Cheat-Seeking Missles

Sunday, February 18, 2007

Obama Roused The Crowd In Carolina

A lot has been blogged about Obama's speaking style, or lack thereof. Critics take note: He appears to be firing them up with cadence, words and message -- if not substance -- moving out of Springfield's campaign launch and picking up steam.

John Dickerson tells the story of Obama's recent South Carolina visit in Slate:
Obama was regularly interrupted by cheers and applause, but he delivered the evening's rhetorical high point when he responded to a local politician. Earlier in the week, African-American state Sen. Robert Ford announced he was backing Hillary Clinton.

"Everybody else on the ballot is doomed," Ford said, explaining what would happen if Obama were nominated. "Every Democratic candidate running on that ticket would lose because he's black and he's at the top of the ticket—we'd lose the House, the Senate, and the governors and everything."

Ford's endorsement, along with that of another prominent African-American official, was timed to steal a little of Obama's thunder and presumably contribute to another round of stories about whether he could appeal to black voters. Instead, it was a gift.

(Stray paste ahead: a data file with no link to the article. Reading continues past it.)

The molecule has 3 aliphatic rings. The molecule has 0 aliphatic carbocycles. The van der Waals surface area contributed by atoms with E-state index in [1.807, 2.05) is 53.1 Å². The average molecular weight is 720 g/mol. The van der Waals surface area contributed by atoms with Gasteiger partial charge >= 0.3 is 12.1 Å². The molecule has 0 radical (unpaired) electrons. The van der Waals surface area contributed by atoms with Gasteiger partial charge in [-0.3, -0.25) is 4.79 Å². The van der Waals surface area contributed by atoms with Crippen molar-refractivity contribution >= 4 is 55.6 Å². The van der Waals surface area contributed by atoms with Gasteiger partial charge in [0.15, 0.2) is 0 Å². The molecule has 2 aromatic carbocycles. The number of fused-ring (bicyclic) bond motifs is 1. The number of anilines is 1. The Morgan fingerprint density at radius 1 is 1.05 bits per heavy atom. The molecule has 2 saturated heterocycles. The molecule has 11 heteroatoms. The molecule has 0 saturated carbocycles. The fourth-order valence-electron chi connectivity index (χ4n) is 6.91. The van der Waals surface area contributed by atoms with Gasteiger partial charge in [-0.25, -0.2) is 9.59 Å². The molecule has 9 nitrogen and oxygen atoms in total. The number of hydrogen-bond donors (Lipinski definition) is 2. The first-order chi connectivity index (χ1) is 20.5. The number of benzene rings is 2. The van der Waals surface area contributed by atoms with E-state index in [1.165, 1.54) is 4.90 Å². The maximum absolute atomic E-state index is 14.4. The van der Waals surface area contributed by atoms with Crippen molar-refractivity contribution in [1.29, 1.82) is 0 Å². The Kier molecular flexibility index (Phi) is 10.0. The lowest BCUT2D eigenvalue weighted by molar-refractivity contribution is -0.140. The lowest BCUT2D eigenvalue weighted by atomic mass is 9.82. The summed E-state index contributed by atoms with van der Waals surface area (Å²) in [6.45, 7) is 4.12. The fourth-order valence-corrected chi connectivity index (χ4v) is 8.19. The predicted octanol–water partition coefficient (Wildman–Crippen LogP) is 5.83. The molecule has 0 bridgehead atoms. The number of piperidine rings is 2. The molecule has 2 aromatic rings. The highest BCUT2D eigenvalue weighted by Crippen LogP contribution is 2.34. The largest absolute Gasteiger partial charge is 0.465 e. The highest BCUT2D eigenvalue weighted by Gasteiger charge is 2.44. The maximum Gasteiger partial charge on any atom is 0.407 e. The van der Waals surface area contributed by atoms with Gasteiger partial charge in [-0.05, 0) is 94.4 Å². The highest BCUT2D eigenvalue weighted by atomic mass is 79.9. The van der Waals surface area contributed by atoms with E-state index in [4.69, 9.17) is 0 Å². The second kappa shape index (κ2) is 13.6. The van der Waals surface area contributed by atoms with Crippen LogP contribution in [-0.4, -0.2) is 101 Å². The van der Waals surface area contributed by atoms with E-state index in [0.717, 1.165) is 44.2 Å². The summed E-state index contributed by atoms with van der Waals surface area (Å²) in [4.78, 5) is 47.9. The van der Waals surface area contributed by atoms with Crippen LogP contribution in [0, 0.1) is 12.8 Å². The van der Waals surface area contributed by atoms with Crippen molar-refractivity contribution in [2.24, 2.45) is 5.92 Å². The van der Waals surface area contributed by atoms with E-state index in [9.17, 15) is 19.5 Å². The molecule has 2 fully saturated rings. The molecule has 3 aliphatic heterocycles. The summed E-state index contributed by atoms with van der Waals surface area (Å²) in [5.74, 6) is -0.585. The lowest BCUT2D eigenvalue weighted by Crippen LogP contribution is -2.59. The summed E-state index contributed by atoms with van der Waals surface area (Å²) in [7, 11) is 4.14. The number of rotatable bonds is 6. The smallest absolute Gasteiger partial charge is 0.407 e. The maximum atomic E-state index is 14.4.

"I've been reading the papers in South Carolina," Obama said before using a preacher's cadence to paraphrase Ford's remarks. "Can't have a black man at the top of the ticket." The crowd booed. "But I know this: that when folks were saying, We're going to march for our freedom, they said, You can't do that." The audience roared. "When somebody said, You can't sit at the lunch counter. … You can't do that. We did. And when somebody said, Women belong in the kitchen not in the board room. You can't do that. Yes we can."

(At this point I can't reconstruct the remarks from my tape recorder because the screaming was too loud.) The crowd responded by chanting: "Yes, we can."
Again, the speech lacked substance. It wasn't a "We shall never give up, never" moment rhetorically, either. But it sufficed before one crowd in South Carolina -- a mixed crowd in the American South that was on its feet, cheering this candidate.

Who else among the Dem candidates can do that? Not a one.

There's a lot to dissect in his style and substance, but do we dissect too much? Isn't it more productive to look at the ranks of GOP contenders and start praying that their campaign staffs are setting aside their Hillary strategies for the moment and working full-time on their Obama plans?

hat-tip: Real Clear Politics

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